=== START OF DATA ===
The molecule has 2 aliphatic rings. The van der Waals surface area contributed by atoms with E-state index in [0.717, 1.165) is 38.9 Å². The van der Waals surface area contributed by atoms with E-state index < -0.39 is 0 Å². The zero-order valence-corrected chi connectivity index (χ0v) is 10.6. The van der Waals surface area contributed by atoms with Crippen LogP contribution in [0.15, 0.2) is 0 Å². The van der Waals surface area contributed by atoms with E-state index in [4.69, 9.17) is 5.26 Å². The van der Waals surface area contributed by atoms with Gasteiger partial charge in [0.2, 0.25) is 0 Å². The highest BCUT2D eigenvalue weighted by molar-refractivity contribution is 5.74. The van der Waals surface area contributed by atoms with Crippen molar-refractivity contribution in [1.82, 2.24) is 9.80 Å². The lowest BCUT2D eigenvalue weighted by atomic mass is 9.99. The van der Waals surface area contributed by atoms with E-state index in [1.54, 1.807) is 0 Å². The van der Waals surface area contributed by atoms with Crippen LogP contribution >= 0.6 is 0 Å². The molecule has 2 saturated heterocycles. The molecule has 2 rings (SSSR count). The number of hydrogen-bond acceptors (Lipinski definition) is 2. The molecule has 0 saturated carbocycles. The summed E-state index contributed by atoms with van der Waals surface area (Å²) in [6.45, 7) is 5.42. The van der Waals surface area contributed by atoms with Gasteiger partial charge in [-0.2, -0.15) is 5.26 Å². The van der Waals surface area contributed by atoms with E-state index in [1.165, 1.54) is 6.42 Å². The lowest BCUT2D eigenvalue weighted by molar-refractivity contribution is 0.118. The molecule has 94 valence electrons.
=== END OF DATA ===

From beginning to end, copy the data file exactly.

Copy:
The molecule has 2 aliphatic rings. The van der Waals surface area contributed by atoms with E-state index in [0.717, 1.165) is 38.9 Å². The van der Waals surface area contributed by atoms with E-state index < -0.39 is 0 Å². The zero-order valence-corrected chi connectivity index (χ0v) is 10.6. The van der Waals surface area contributed by atoms with Crippen LogP contribution in [0.15, 0.2) is 0 Å². The van der Waals surface area contributed by atoms with E-state index in [4.69, 9.17) is 5.26 Å². The van der Waals surface area contributed by atoms with Gasteiger partial charge in [0.2, 0.25) is 0 Å². The highest BCUT2D eigenvalue weighted by molar-refractivity contribution is 5.74. The van der Waals surface area contributed by atoms with Crippen molar-refractivity contribution in [1.82, 2.24) is 9.80 Å². The lowest BCUT2D eigenvalue weighted by atomic mass is 9.99. The van der Waals surface area contributed by atoms with E-state index in [1.54, 1.807) is 0 Å². The van der Waals surface area contributed by atoms with Crippen LogP contribution >= 0.6 is 0 Å². The molecule has 2 saturated heterocycles. The molecule has 2 rings (SSSR count). The number of hydrogen-bond acceptors (Lipinski definition) is 2. The molecule has 0 saturated carbocycles. The summed E-state index contributed by atoms with van der Waals surface area (Å²) in [6.45, 7) is 5.42. The van der Waals surface area contributed by atoms with Gasteiger partial charge in [-0.2, -0.15) is 5.26 Å². The van der Waals surface area contributed by atoms with E-state index in [1.165, 1.54) is 6.42 Å². The lowest BCUT2D eigenvalue weighted by molar-refractivity contribution is 0.118. The molecule has 94 valence electrons.